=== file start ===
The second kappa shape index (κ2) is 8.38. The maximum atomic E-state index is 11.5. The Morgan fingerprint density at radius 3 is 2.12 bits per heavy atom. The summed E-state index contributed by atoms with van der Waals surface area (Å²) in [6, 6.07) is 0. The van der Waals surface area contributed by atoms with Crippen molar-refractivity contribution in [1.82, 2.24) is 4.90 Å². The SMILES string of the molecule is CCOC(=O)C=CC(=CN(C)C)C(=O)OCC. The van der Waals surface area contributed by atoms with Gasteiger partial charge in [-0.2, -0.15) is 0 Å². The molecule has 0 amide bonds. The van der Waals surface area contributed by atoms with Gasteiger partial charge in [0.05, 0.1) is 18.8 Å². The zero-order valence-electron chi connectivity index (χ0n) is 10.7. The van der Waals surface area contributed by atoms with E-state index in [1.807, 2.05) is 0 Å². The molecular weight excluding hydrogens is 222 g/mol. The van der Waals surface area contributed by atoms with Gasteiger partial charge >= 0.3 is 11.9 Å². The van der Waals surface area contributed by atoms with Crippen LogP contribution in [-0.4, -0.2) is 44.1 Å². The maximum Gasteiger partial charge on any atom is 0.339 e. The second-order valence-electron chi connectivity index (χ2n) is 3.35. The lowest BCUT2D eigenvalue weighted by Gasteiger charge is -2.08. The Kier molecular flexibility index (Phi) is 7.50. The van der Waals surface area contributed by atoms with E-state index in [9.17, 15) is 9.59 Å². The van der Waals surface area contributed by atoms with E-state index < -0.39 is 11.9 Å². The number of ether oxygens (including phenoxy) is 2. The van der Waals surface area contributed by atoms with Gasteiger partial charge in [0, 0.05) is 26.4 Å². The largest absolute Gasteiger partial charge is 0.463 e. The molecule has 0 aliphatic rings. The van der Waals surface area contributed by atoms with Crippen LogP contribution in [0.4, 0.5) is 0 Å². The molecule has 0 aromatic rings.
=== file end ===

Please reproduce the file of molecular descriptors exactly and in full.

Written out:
The second kappa shape index (κ2) is 8.38. The maximum atomic E-state index is 11.5. The Morgan fingerprint density at radius 3 is 2.12 bits per heavy atom. The summed E-state index contributed by atoms with van der Waals surface area (Å²) in [6, 6.07) is 0. The van der Waals surface area contributed by atoms with Crippen molar-refractivity contribution in [1.82, 2.24) is 4.90 Å². The SMILES string of the molecule is CCOC(=O)C=CC(=CN(C)C)C(=O)OCC. The van der Waals surface area contributed by atoms with Gasteiger partial charge in [-0.2, -0.15) is 0 Å². The molecule has 0 amide bonds. The van der Waals surface area contributed by atoms with Gasteiger partial charge in [0.05, 0.1) is 18.8 Å². The zero-order valence-electron chi connectivity index (χ0n) is 10.7. The van der Waals surface area contributed by atoms with E-state index in [1.807, 2.05) is 0 Å². The molecular weight excluding hydrogens is 222 g/mol. The van der Waals surface area contributed by atoms with Gasteiger partial charge >= 0.3 is 11.9 Å². The van der Waals surface area contributed by atoms with Crippen LogP contribution in [-0.4, -0.2) is 44.1 Å². The maximum Gasteiger partial charge on any atom is 0.339 e. The second-order valence-electron chi connectivity index (χ2n) is 3.35. The lowest BCUT2D eigenvalue weighted by Gasteiger charge is -2.08. The Kier molecular flexibility index (Phi) is 7.50. The van der Waals surface area contributed by atoms with E-state index in [9.17, 15) is 9.59 Å². The van der Waals surface area contributed by atoms with E-state index < -0.39 is 11.9 Å². The number of ether oxygens (including phenoxy) is 2. The van der Waals surface area contributed by atoms with Gasteiger partial charge in [0, 0.05) is 26.4 Å². The largest absolute Gasteiger partial charge is 0.463 e. The molecule has 0 aliphatic rings. The van der Waals surface area contributed by atoms with Crippen LogP contribution in [0.4, 0.5) is 0 Å². The molecule has 0 aromatic rings.